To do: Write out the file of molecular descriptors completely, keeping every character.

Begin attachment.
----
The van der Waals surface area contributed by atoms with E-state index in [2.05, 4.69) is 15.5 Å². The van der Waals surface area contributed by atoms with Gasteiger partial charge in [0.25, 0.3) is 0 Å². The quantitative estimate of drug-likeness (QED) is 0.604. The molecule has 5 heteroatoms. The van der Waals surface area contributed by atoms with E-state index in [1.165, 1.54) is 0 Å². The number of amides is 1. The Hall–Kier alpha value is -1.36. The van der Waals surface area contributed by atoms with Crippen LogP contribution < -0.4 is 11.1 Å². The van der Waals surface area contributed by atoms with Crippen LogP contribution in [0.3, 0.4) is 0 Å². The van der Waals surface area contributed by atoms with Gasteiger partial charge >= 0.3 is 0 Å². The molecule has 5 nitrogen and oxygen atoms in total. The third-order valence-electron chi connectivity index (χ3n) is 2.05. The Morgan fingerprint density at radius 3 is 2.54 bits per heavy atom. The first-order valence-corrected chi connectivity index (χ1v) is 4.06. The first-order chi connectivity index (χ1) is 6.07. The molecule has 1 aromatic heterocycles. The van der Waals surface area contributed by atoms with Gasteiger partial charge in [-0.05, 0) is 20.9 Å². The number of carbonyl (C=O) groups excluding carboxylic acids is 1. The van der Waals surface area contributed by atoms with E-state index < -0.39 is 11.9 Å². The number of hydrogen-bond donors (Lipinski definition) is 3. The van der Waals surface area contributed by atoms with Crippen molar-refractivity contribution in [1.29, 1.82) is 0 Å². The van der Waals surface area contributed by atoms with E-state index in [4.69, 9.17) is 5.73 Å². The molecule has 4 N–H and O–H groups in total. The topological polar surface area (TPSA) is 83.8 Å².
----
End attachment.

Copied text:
The van der Waals surface area contributed by atoms with E-state index in [2.05, 4.69) is 15.5 Å². The van der Waals surface area contributed by atoms with Gasteiger partial charge in [0.25, 0.3) is 0 Å². The quantitative estimate of drug-likeness (QED) is 0.604. The molecule has 5 heteroatoms. The van der Waals surface area contributed by atoms with E-state index in [1.165, 1.54) is 0 Å². The number of amides is 1. The Hall–Kier alpha value is -1.36. The van der Waals surface area contributed by atoms with Crippen LogP contribution < -0.4 is 11.1 Å². The van der Waals surface area contributed by atoms with Crippen LogP contribution in [0.3, 0.4) is 0 Å². The van der Waals surface area contributed by atoms with Gasteiger partial charge >= 0.3 is 0 Å². The molecule has 5 nitrogen and oxygen atoms in total. The third-order valence-electron chi connectivity index (χ3n) is 2.05. The Morgan fingerprint density at radius 3 is 2.54 bits per heavy atom. The first-order valence-corrected chi connectivity index (χ1v) is 4.06. The first-order chi connectivity index (χ1) is 6.07. The molecule has 1 aromatic heterocycles. The van der Waals surface area contributed by atoms with Gasteiger partial charge in [-0.05, 0) is 20.9 Å². The number of carbonyl (C=O) groups excluding carboxylic acids is 1. The van der Waals surface area contributed by atoms with E-state index < -0.39 is 11.9 Å². The number of hydrogen-bond donors (Lipinski definition) is 3. The van der Waals surface area contributed by atoms with Crippen molar-refractivity contribution in [1.29, 1.82) is 0 Å². The van der Waals surface area contributed by atoms with E-state index in [4.69, 9.17) is 5.73 Å². The molecule has 4 N–H and O–H groups in total. The topological polar surface area (TPSA) is 83.8 Å².